David Eagleman is a neuroscientist and a New York Times bestselling author. He heads the Center for Science and Law, a national non-profit institute, and serves as an adjunct professor at Stanford University. He is best known for his work on sensory substitution, time perception, brain plasticity, synesthesia, and neurolaw.
Beyond his 100+ academic publications, he has published many popular books. His bestselling book Incognito: The Secret Lives of the Brain, explores the neuroscience "under the hood" of the conscious mind: all the aspects of neural function to which we have no awareness or access. His work of fiction, SUM, is an international bestseller published in 28 languages and turned into two operas. Why the Net Matters examines what the advent of the internet means on the timescale of civilizations. The award-winning Wednesday is Indigo Blue explores the neurological condition of synesthesia, in which the senses are blended. The Runaway Species, co-authored with music composer Anthony Brandt, explores the neuroscience and behavior behind human creativity.
Eagleman is a TED speaker, a Guggenheim Fellow, a winner of the McGovern Award for Excellence in Biomedical Communication, a Next Generation Texas Fellow, Vice-Chair on the World Economic Forum's Global Agenda Council on Neuroscience & Behaviour, a research fellow in the Institute for Ethics and Emerging Technologies, Chief Scientific Advisor for the Mind Science Foundation, and a board member of The Long Now Foundation. He has served as an academic editor for several scientific journals. He was named Science Educator of the Year by the Society for Neuroscience, and was featured as one of the Brightest Idea Guys by Italy's Style magazine. He is founder of the company BrainCheck and the cofounder of the company NeoSensory. He was the scientific advisor for the television drama Perception, and has been profiled on the Colbert Report, NOVA Science Now, the New Yorker, CNN's Next List, and many other venues. He appears regularly on radio and television to discuss literature and science.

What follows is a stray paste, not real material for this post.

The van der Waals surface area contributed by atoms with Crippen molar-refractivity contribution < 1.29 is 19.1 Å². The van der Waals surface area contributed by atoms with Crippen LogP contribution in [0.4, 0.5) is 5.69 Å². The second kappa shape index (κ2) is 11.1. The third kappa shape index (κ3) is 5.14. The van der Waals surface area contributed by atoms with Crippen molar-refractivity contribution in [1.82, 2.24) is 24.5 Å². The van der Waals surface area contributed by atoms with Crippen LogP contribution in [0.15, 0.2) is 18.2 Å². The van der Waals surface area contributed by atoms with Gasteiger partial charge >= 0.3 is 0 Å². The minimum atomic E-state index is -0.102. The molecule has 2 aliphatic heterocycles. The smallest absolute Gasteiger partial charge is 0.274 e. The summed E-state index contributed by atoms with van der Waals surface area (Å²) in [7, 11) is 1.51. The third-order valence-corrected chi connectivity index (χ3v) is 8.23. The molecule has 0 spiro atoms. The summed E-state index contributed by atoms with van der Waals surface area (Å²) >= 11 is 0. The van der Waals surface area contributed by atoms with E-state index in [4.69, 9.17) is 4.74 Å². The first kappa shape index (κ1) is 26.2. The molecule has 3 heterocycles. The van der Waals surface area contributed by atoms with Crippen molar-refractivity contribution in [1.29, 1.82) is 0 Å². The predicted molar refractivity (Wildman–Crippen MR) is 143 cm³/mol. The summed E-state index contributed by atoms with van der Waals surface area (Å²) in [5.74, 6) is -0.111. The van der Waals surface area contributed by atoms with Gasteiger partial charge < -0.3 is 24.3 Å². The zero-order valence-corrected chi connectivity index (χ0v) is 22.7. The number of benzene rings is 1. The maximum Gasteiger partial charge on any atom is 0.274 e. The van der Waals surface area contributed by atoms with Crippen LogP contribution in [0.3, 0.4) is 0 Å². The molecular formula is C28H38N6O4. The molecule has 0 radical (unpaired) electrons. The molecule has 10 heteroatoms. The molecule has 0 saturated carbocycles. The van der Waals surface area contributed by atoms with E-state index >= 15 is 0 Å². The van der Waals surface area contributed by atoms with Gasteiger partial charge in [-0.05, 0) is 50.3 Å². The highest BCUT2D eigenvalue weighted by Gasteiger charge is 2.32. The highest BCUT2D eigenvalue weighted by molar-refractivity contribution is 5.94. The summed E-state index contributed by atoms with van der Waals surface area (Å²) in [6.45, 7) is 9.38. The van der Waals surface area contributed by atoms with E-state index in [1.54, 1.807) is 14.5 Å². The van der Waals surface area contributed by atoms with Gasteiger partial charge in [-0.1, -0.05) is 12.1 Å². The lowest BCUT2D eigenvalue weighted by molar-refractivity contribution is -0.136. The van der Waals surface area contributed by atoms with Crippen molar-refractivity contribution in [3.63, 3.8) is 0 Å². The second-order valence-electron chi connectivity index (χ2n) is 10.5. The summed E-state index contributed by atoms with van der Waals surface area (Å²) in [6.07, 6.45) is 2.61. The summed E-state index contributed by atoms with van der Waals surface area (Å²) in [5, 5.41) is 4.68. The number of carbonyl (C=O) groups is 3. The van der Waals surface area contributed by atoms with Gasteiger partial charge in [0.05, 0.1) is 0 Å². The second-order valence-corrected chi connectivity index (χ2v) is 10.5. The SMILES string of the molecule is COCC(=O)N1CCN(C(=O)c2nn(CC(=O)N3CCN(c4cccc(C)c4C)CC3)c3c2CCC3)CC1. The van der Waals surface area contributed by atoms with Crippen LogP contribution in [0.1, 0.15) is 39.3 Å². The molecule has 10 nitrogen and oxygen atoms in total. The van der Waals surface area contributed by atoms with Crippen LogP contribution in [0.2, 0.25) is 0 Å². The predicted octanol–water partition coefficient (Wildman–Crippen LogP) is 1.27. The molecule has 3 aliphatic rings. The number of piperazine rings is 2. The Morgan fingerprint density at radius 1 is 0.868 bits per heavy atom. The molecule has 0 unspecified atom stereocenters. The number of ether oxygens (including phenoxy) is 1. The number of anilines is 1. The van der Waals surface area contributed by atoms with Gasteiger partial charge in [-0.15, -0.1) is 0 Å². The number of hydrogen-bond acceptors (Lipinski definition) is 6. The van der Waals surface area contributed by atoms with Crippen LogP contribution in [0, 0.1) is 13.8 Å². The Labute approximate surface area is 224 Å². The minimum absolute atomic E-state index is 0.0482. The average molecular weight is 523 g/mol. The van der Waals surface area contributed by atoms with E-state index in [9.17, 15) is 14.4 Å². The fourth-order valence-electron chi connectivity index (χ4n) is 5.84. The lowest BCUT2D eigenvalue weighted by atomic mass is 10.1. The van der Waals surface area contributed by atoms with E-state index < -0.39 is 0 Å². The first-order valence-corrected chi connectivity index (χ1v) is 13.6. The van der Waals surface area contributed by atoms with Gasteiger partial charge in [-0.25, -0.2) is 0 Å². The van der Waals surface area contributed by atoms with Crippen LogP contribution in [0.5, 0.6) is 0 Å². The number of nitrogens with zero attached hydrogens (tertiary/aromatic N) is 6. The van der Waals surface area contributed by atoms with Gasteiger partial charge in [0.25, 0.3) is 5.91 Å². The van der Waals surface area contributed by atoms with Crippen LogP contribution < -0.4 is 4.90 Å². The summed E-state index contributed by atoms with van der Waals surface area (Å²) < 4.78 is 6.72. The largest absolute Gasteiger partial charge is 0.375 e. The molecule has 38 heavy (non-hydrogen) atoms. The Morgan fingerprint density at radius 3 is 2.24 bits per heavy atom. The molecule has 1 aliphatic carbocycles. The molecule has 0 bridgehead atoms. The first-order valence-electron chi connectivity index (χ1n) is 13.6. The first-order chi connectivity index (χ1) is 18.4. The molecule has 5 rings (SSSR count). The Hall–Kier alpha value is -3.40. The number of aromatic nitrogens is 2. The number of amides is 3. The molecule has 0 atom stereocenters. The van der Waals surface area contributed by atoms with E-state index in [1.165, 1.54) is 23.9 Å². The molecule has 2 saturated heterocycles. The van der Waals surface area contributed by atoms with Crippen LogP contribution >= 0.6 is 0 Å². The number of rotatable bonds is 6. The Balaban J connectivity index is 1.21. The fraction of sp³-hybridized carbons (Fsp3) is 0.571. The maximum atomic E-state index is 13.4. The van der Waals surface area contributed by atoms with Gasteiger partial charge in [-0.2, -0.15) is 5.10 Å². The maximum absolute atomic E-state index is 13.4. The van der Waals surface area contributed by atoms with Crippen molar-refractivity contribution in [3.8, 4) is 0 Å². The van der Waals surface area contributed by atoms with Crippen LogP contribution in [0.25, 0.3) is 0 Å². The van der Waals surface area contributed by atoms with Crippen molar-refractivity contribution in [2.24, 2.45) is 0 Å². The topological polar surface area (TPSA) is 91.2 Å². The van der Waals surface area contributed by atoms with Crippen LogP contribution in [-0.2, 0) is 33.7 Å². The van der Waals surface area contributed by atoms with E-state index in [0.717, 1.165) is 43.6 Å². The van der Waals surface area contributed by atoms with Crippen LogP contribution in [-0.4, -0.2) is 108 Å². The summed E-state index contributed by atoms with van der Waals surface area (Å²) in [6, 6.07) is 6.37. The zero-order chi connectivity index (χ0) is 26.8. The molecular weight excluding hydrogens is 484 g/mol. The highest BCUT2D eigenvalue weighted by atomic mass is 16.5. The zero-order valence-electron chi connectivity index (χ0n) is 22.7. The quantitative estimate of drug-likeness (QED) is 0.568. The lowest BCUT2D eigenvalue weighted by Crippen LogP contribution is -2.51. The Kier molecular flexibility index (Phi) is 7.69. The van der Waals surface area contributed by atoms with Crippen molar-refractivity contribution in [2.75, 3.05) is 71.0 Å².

David's iPad app "Why the Net Matters, or Six Ways to Avert the Collapse of Civilization" was recently called a "superbook" by the New York Times Magazine. For a taste of the argument, read David's article in WIRED or watch a video of his talk at the Long Now Foundation. Don't have an iPad? The manuscript is now available as an eBook.
In June, 2009, David Eagleman collaborated with musician/producer Brian Eno to perform a musical reading of Sum to 1,000 people at the Sydney Opera House. In May of 2010 they performed together again to 1,200 people at the Brighton Dome in England. Stay tuned for further performances.
SUM was chosen as the best book of 2009 by Chicago Tribune's Pulitzer-winning literary critic Julia Keller.
School shootings spark debate ranging from gun control to bulletproof windows. But the most fruitful approach may be to prioritize our discussion of m
Read a Q&A with David in New Scientist to find out his ideas and advice to young scientists.
Hear British rocker Jarvis Cocker read the short story "Descent of Species" from Sum.
Interested in synesthesia? Watch a lecture I gave at the University of Sydney in Australia.
I was the scientific advisor for the TNT television drama,Perception, starring Eric McCormack and Rachael Leigh Cook. Learn more about the show.
In the wake of the Aurora movie theater shooting, many people had the same questions: What kind of derangement is indicated by the horrific acts of Ja
Interested in the intersection of the brain and the legal system? Watch a talk I delivered at the Royal Society for the Arts in London,
I hosted a BBC radio documentary to explore the imagination of one of Italy's foremost writers, Italo Calvino.
Lately we've heard the concern about the ease with which disinformation spreads -- the problem of fake news. But is our era meaningfully differen
New paper in Nature describes the most highly detailed map of the human cortex so far.
Why do groups of people inflict violence on unarmed neighbors? (Germany, Rwanda, Darfur, Nanking....). Here's the neuroscience point of view.
Designing how we would like to experience our universe...